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From Pews to Progress

How the Church Can Tackle Ethiopia’s Unemployment Crisis

During my tenure as a Program Officer for Research and Projects at SOPHOS AFRICA—an impassioned local NGO envisioning a society resilient and flourishing—we bore witness to a disconcerting reality. In January 2023 alone, in the vibrant heart of Addis Ababa, we diligently registered an overwhelming tally of over 3000 unemployed young graduates, amplifying the urgency for innovative solutions to this burgeoning predicament. This reality paints a stark picture—one that compels us to delve deeper into the pressing issue at hand.

Ethiopia grapples with a barrage of pressing challenges, demanding attention and solutions from every corner. Yet, amidst the tumultuous landscape, a daunting issue looms large: the staggering unemployment rates. Startling statistics from the Ministry of Education lay bare the extent of this crisis, revealing that a mere 58 percent of university graduates find employment in Ethiopia. A whopping 42 percent of these skilled individuals remain jobless after graduation—a jarring revelation in a nation where legions emerge from esteemed academic institutions. The youth unemployment rate climbed by 0.09 percentage points in 2022, hitting an alarming 4.02 percent, the second highest recorded during the observed period according to World Bank. In the face of this burgeoning crisis, it beckons us to question the potential role of the local church in staunching this tide of unemployment.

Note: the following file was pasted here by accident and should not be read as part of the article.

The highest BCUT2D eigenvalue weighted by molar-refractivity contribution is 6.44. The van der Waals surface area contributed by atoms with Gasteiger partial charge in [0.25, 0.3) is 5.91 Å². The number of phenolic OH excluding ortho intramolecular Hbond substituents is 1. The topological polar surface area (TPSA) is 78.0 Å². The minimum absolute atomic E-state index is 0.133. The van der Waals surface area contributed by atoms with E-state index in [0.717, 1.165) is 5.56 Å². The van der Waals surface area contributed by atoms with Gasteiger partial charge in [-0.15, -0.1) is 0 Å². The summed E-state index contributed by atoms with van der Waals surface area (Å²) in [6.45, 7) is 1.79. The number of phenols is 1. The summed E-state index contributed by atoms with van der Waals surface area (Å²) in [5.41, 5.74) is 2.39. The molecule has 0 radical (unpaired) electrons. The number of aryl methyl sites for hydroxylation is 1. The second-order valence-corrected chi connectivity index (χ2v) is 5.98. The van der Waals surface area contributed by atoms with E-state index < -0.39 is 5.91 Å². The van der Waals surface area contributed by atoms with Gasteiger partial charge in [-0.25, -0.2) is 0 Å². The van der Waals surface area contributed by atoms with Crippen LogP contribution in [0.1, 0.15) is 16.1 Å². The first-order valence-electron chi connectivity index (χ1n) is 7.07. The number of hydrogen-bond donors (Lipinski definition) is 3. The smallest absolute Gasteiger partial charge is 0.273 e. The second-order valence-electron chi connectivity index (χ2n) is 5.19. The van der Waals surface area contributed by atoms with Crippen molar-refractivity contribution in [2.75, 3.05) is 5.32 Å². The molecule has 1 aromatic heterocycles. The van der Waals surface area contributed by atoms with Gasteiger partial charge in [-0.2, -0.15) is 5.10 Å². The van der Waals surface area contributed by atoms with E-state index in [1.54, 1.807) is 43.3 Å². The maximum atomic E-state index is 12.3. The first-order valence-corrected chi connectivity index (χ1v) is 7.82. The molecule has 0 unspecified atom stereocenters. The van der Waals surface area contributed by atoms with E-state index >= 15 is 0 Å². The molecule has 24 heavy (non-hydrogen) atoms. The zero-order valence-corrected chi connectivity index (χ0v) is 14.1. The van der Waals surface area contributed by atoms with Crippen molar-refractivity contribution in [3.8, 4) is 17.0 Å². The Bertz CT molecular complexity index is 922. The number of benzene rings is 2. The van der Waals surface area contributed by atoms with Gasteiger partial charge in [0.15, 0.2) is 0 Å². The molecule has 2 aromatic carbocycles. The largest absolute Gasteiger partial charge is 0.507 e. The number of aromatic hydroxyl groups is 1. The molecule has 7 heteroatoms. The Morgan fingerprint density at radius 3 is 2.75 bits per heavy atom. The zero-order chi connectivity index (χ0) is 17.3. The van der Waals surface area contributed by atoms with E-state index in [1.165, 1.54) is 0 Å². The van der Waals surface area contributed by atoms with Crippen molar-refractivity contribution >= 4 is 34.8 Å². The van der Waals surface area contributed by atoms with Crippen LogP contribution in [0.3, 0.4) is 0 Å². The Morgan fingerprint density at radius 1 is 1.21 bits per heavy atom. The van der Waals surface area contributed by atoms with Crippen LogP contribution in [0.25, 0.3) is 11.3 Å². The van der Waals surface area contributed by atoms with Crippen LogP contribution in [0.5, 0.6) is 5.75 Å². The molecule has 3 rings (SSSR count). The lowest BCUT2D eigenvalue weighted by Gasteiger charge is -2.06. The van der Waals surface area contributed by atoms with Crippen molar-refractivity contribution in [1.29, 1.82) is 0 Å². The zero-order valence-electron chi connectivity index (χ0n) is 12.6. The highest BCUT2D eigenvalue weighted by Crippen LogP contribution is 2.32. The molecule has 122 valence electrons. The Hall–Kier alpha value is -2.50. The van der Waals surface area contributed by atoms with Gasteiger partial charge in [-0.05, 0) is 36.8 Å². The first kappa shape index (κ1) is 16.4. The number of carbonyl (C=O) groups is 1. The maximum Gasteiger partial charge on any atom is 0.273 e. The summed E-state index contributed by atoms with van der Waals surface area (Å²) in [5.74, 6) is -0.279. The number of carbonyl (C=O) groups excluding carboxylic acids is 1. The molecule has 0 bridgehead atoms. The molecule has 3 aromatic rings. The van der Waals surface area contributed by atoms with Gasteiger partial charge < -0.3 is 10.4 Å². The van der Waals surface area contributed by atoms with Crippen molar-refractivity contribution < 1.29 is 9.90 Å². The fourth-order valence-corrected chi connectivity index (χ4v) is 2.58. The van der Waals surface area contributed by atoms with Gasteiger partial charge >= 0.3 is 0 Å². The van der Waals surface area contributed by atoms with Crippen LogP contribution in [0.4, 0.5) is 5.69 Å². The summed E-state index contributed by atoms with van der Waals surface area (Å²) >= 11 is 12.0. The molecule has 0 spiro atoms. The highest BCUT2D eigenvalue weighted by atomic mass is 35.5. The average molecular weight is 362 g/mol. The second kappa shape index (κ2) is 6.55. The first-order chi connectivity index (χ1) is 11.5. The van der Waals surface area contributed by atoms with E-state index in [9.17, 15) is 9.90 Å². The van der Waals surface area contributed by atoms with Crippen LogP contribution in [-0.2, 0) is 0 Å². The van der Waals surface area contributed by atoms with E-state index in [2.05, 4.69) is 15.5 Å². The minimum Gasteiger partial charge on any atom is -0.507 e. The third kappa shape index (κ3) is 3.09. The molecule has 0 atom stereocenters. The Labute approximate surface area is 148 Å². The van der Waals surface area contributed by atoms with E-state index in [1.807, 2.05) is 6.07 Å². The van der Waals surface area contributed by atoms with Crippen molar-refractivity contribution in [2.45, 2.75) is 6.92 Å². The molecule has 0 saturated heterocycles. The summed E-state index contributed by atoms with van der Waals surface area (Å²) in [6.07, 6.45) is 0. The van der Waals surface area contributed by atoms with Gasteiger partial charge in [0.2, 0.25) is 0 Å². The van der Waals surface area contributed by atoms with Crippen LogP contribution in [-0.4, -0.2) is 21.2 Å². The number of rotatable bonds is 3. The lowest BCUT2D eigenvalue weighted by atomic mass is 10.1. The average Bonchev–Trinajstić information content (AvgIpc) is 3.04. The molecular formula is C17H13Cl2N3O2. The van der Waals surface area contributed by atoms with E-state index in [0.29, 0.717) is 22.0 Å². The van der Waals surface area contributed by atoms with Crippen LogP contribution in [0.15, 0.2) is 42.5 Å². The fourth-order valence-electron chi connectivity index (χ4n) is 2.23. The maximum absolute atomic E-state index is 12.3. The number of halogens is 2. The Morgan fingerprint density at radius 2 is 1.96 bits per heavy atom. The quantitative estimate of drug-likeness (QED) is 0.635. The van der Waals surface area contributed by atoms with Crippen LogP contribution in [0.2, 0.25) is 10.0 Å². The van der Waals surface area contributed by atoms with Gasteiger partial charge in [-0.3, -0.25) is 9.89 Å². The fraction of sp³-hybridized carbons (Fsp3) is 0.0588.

This revelation was not just a statistic; it was a call to action. The following suggestion for an alternative solution to this crisis is born out of a reflection I had as I interviewed and learned the stories of many young graduates who are unemployed. Their struggles are real and poignant, reflecting the need for immediate and effective intervention. In understanding the depths of this challenge, we must explore innovative pathways, considering the expertise and reach of various entities, including the invaluable role that local churches can play.

Navigating Ethiopia’s Youth Unemployment: Government’s Limitations and the Church’s Potential

Ethiopia’s young graduates face a challenging future with the government’s diminishing capacity to provide employment opportunities. Over recent years, the situation has worsened, culminating in a significant setback—the government’s announcement of a hiring freeze in 2016 E.C. This decision has left countless educated young Ethiopians grappling with unemployment despite their qualifications and potential. The limitations of the government in this regard have become increasingly apparent, urging us to explore viable alternative approaches to tackle this pressing unemployment crisis.